By Dirisu Yakubu, Abuja, FCT
In a bid to revamp oil production in the volatile Niger Delta, the federal government recently unveiled a roadmap aimed at achieving the lofty goal and ensure the development of the region for the benefit of its people and the communities. The plan, which was unveiled recently by the Minister of State for Petroleum Resources, Dr. Ibe Kachikwu to participants at the just concluded 2018 edition of the Sustainability in the Extractive Industries (SITEI) Conference in Abuja, contained five strategic programmes aimed at sustaining peace in the region.
The five key plans, according to Kachikwu, would include the deployment of the Niger Delta Development Compact; pursuing regular engagements with the Niger Delta; implementing the modular refinery initiative as well as community-based pipeline protection framework.
The other two, he explained, involve the execution of the Nigerian Gas Flare Commercialisation Program (NGFCP) and sustainability initiative in extractive industries.
The Niger Delta Development Compact, in the words of the Minister was targeted at ensuring the realisation of development projects with the full pursuant of accountably and transparently.
“Projects targeted towards improving the standard of living in these areas would be monitored, thus fostering completion,” said Kachikwu.
He described the NGFCP as a market driven program capable of providing an avenue for gas flares to be economically utilised.
He noted that: “The presence of these gas flares have adverse effects on the health of individuals and therefore, frustrations. This program would allow for companies to utilise these wasted gas towards more productive means. It would provide jobs, reduce pollution in the environment and increase the standard of living.”
The Minister was not done as he noted that the “Conflict in some instances can be attributed to the scarcity of developmental projects. Unemployment and underemployment are issues known to cause tensions, as people are more likely to be restless. Hence, we initiated a modular refinery drive that has garnered strong interests. Already, two of such modular refineries have reached advanced stage of construction. This initiative would help in providing jobs and increase cash liquidity within the environment.
“Other actions of ours like the newly developed policies and investment drives are also targeted towards reducing the high levels of inequalities experienced in extractive regions. The lesser the inequality gap, the lesser the security problems.”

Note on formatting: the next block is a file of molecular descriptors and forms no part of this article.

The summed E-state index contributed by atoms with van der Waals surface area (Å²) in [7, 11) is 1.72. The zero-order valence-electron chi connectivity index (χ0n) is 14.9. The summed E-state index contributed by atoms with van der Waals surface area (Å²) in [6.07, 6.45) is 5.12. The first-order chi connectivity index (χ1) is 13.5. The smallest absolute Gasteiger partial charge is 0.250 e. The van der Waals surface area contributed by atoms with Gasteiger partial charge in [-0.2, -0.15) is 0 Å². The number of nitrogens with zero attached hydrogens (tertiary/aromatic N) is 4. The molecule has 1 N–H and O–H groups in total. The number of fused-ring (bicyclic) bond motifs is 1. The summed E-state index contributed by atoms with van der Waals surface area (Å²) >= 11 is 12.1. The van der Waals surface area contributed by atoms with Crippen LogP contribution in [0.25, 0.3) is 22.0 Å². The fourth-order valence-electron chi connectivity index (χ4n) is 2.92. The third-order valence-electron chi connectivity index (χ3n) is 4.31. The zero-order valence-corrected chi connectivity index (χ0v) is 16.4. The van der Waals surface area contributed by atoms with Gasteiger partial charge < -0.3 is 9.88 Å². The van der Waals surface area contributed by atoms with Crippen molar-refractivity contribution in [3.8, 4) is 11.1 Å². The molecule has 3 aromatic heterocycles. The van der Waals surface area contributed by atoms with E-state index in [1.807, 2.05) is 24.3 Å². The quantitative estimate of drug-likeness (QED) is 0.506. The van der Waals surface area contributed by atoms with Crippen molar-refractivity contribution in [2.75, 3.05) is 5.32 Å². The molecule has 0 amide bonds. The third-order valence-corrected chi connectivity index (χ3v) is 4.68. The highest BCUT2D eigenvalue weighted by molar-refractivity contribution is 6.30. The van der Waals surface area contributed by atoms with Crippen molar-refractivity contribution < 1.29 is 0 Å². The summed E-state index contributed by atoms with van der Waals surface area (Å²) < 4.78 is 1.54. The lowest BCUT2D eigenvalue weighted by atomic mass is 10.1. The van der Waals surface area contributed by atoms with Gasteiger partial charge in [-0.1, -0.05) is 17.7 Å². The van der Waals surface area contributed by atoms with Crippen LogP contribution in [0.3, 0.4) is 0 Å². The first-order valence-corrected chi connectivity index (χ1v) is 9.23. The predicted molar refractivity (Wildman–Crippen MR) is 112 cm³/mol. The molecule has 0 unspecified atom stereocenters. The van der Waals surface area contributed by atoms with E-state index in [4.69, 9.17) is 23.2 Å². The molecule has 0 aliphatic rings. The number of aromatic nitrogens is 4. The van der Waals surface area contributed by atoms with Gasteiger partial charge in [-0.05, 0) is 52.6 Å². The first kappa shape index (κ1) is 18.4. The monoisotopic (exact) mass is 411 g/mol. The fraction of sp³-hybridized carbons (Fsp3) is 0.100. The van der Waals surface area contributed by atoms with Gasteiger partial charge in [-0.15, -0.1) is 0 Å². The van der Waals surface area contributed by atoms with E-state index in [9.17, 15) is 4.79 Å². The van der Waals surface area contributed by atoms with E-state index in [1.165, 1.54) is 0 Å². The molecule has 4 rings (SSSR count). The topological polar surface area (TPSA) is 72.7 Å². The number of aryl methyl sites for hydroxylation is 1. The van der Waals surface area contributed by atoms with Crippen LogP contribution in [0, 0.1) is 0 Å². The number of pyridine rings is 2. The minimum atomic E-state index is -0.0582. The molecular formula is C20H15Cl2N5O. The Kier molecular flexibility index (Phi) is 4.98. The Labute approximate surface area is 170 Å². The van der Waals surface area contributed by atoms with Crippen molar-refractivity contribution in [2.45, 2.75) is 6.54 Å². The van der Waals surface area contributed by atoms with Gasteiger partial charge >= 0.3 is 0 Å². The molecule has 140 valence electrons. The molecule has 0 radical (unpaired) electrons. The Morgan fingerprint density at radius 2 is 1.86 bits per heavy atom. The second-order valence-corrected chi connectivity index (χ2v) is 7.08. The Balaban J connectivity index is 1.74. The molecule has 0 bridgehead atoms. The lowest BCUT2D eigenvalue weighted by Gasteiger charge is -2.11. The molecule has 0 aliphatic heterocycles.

On the mileage the initiatives would fetch the host communities, Kachikwu, said: “We are also deploying a community-based pipeline framework that is targeted towards fostering community relations, while ensuring the protection of our source of income. This approach of protection is underpinned by the concept that adequate security is in the best interest of everyone.
“All the points allude towards a fact – we are collectively responsible for the management of conflict and security within our extractive industries. It is important we work assiduously to protect ourselves, our communities and our institutions. The sustainability of our extractive industries is a need.”
Throwing more light on the decision of the President Muhammadu Buhari-led administration to adopt a robust engagement mechanism in its management of the Niger Delta crisis, the Minister had this to say.
“Conflict turns smiles into frowns. It results in negativities like unrest, loss of human lives, environmental degradation or destruction of institutions. It is extremely thought provoking that conflicts are synonymous with extractive industries.
“In the past years, conflicts have resulted in losses and dispossession. It has translated into vandalism, kidnappings and alike, ultimately contributing towards a suboptimal standard of living within our extractive regions. Most resource rich countries have been unable to utilise resources optimally due to conflicts and inadequate security. Therefore, it has become imperative to emplace a comprehensive framework that effectively manages conflict and security.”
“Conflict resolution requires robust engagement. In the absence of robust engagement plan, all solutions would prove to be ineffective. Thus, we identified and deployed a robust engagement strategy under the leadership of the Vice President, Professor Yemi Osinbajo as a tool for alleviating conflicts and inadequate security in the Niger Delta region,” he explained.